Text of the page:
State DEP Says it Follows Industry Standards in Testing for
3 November 2012
Timothy Puko, Staff Reporter
Timothy Puko can be reached at 412-320-7991
The Pennsylvania Department of Environmental Protection follows
industry standards in testing for water contamination, but it
could help landowners by sharing more test results, water experts
said on Friday.
The agency is under fire from state Rep. Jesse White, D-Cecil, and
a Washington County law firm that is suing the DEP, both claiming
the agency withheld data about contamination near Washington
County gas wells.
The U.S. Attorney’s Office for Western Pennsylvania is reviewing
their request to investigate the state agency, its spokeswoman
said on Friday.
White and the law firm Smith Butz complain the DEP made judgments
and sent reports to landowners refuting claims of well water
contamination based on just a few of the chemicals for which it
That’s common, several water experts said. Lab testing can be
extensive and expensive, and anyone who requests a lab test for a
specific type of contamination likely will focus on key, telltale
chemicals and disregard the rest.
“They could have 100 different (contaminants) from an analysis,
but they’re going to report what’s related to what they’re trying
to investigate,” said David Yoxtheimer, a hydrogeologist at Penn
State’s Marcellus Center for Outreach and Research. “That’s pretty
much standard industry practice.”
The state recommends testing for about 20 chemical signs before
drilling starts near well water supplies. It tests for the same
chemicals when people make allegations of drilling contamination.
That’s comparable to Ohio’s and Michigan’s policies that are
posted online, noted Jerry Parr, executive director of the
National Environmental Laboratory Accreditation Program.
If tests don’t show those chemicals — including barium, strontium
and calcium — then it’s unlikely drilling is at fault, no matter
what other chemicals show up, said Radisav D. Vidic, a University
of Pittsburgh civil and environmental engineer.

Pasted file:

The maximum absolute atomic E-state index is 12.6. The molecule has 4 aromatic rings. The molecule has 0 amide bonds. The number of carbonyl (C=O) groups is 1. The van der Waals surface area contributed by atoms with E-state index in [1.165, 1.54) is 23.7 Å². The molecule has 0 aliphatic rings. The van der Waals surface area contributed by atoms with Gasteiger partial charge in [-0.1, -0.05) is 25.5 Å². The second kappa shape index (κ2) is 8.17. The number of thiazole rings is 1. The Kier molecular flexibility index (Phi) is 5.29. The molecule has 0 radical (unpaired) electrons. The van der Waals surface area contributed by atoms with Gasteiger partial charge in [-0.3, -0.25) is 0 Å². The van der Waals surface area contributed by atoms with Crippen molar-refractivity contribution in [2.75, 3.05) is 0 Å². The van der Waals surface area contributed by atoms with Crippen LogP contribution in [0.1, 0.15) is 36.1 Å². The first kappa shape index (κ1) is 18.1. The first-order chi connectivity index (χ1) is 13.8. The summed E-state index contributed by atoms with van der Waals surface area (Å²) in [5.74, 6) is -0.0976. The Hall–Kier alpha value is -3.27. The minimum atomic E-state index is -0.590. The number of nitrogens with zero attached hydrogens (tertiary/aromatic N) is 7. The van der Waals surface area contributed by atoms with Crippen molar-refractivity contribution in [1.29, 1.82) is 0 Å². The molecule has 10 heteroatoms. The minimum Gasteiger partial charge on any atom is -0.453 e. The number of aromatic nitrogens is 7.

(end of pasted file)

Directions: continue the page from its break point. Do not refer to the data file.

DEP testing includes looking for multiple other chemicals,
including the metals chromium, cobalt, nickel and lithium, but the
agency excludes many of those from its analysis, according to
Smith Butz, which deposed DEP officials for its lawsuits.
White claimed that is evidence of unlawful conduct, a rigged
testing system that he asked the U.S. Attorney, the state attorney
general, the Environmental Protection Agency and Parr’s program to
The state Attorney General’s Office and officials at the
accreditation program have not seen the allegations, officials
there said on Friday. Officials at the EPA did not respond to a
request for comment.
“Why should the DEP care if (contamination) came from drilling or
not?” White asked. “If they did the test, and they know you have
elevated levels of chemicals, what possible reasons would they
have for not telling you this? They know, and that’s the crux of
If the DEP finds elevated levels of contaminants — even some not
from drilling — in private wells, it would be a common-sense and
helpful move to call for further testing and alert those water
users, Yoxtheimer and Vidic said.
The downside is that it could be confusing, shining a critical
light on something that may not actually cause public harm, Parr
“I agree that maybe it’s not the right thing to do, but that’s the
way it’s been,” he said.
The DEP does not have power to regulate private drinking water
supplies and recommends well owners test their water annually, no
matter how close or far they are from drilling, spokesman Kevin
Sunday said. There are a lot of potential contaminants, Sunday
said when asked why the agency should not alert well users when
agency tests indicate other possible signs of contamination.
“Is the expectation then that we should also screen for E. coli
and fertilizer runoff from a farmer’s fields?” Sunday asked. “Our
reporting gives us an indication of whether drilling has impacted
a water supply. That is our duty under the Oil and Gas Act — to
make determinations as to whether oil and gas activities impacted
a water supply and that is exactly what we do. We stand behind our
Timothy Puko is a staff writer for Trib Total Media. He can be
reached at 412-320-7991 or firstname.lastname@example.org.